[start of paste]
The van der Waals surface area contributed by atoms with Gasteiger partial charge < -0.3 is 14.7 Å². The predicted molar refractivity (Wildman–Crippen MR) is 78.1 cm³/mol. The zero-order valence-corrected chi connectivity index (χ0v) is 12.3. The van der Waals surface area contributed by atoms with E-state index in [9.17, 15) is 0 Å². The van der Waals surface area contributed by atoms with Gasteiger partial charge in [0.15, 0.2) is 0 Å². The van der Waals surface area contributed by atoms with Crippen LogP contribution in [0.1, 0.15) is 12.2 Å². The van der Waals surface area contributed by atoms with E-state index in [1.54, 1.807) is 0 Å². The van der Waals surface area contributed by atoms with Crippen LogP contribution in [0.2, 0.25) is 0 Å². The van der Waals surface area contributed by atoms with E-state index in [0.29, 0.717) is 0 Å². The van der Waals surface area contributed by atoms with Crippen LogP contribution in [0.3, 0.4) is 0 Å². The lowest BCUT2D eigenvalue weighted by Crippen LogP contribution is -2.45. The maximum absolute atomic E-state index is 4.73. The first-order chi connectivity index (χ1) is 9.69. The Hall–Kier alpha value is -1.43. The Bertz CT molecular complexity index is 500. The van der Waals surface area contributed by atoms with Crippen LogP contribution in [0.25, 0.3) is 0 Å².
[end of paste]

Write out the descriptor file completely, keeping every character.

The van der Waals surface area contributed by atoms with Gasteiger partial charge < -0.3 is 14.7 Å². The predicted molar refractivity (Wildman–Crippen MR) is 78.1 cm³/mol. The zero-order valence-corrected chi connectivity index (χ0v) is 12.3. The van der Waals surface area contributed by atoms with E-state index in [9.17, 15) is 0 Å². The van der Waals surface area contributed by atoms with Gasteiger partial charge in [0.15, 0.2) is 0 Å². The van der Waals surface area contributed by atoms with Crippen LogP contribution in [0.1, 0.15) is 12.2 Å². The van der Waals surface area contributed by atoms with E-state index in [1.54, 1.807) is 0 Å². The van der Waals surface area contributed by atoms with Crippen LogP contribution in [0.2, 0.25) is 0 Å². The van der Waals surface area contributed by atoms with E-state index in [0.29, 0.717) is 0 Å². The van der Waals surface area contributed by atoms with Crippen LogP contribution in [0.3, 0.4) is 0 Å². The lowest BCUT2D eigenvalue weighted by Crippen LogP contribution is -2.45. The maximum absolute atomic E-state index is 4.73. The first-order chi connectivity index (χ1) is 9.69. The Hall–Kier alpha value is -1.43. The Bertz CT molecular complexity index is 500. The van der Waals surface area contributed by atoms with Crippen LogP contribution in [0.25, 0.3) is 0 Å².